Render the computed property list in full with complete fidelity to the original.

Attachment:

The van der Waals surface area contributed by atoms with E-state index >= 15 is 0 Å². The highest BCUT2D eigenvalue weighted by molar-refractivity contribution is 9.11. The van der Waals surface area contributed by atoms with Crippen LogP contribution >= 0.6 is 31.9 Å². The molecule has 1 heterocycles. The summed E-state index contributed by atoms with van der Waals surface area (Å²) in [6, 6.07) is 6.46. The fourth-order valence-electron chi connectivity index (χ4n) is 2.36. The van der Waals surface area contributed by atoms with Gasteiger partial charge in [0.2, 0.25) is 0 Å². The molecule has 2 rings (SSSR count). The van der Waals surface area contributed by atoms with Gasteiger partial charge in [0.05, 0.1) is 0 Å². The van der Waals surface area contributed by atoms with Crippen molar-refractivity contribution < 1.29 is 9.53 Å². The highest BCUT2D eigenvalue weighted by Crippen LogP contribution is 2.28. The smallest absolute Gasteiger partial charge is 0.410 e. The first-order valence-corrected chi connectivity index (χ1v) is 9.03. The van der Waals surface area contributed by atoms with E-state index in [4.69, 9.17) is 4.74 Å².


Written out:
The van der Waals surface area contributed by atoms with E-state index >= 15 is 0 Å². The highest BCUT2D eigenvalue weighted by molar-refractivity contribution is 9.11. The van der Waals surface area contributed by atoms with Crippen LogP contribution >= 0.6 is 31.9 Å². The molecule has 1 heterocycles. The summed E-state index contributed by atoms with van der Waals surface area (Å²) in [6, 6.07) is 6.46. The fourth-order valence-electron chi connectivity index (χ4n) is 2.36. The van der Waals surface area contributed by atoms with Gasteiger partial charge in [0.2, 0.25) is 0 Å². The molecule has 2 rings (SSSR count). The van der Waals surface area contributed by atoms with Gasteiger partial charge in [0.05, 0.1) is 0 Å². The van der Waals surface area contributed by atoms with Crippen molar-refractivity contribution < 1.29 is 9.53 Å². The highest BCUT2D eigenvalue weighted by Crippen LogP contribution is 2.28. The smallest absolute Gasteiger partial charge is 0.410 e. The first-order valence-corrected chi connectivity index (χ1v) is 9.03. The van der Waals surface area contributed by atoms with E-state index in [4.69, 9.17) is 4.74 Å².